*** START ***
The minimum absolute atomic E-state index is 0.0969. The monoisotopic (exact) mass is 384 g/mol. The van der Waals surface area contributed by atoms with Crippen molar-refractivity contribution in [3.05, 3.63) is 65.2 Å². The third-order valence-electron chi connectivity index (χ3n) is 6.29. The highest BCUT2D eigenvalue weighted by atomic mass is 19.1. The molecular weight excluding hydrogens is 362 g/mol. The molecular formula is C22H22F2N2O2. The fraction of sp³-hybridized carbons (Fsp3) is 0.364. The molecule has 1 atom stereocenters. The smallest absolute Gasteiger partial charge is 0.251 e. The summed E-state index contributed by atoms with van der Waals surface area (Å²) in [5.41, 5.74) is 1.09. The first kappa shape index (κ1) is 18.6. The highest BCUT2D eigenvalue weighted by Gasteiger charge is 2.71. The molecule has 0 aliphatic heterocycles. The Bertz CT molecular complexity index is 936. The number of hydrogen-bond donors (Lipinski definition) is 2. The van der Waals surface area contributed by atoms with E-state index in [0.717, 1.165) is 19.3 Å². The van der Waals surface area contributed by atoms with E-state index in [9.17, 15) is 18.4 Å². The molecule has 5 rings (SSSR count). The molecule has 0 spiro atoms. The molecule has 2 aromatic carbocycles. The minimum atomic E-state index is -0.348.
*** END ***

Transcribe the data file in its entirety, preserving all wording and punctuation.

The minimum absolute atomic E-state index is 0.0969. The monoisotopic (exact) mass is 384 g/mol. The van der Waals surface area contributed by atoms with Crippen molar-refractivity contribution in [3.05, 3.63) is 65.2 Å². The third-order valence-electron chi connectivity index (χ3n) is 6.29. The highest BCUT2D eigenvalue weighted by atomic mass is 19.1. The molecular weight excluding hydrogens is 362 g/mol. The molecular formula is C22H22F2N2O2. The fraction of sp³-hybridized carbons (Fsp3) is 0.364. The molecule has 1 atom stereocenters. The smallest absolute Gasteiger partial charge is 0.251 e. The summed E-state index contributed by atoms with van der Waals surface area (Å²) in [5.41, 5.74) is 1.09. The first kappa shape index (κ1) is 18.6. The highest BCUT2D eigenvalue weighted by Gasteiger charge is 2.71. The molecule has 0 aliphatic heterocycles. The Bertz CT molecular complexity index is 936. The number of hydrogen-bond donors (Lipinski definition) is 2. The van der Waals surface area contributed by atoms with E-state index in [0.717, 1.165) is 19.3 Å². The van der Waals surface area contributed by atoms with E-state index in [9.17, 15) is 18.4 Å². The molecule has 5 rings (SSSR count). The molecule has 0 spiro atoms. The molecule has 2 aromatic carbocycles. The minimum atomic E-state index is -0.348.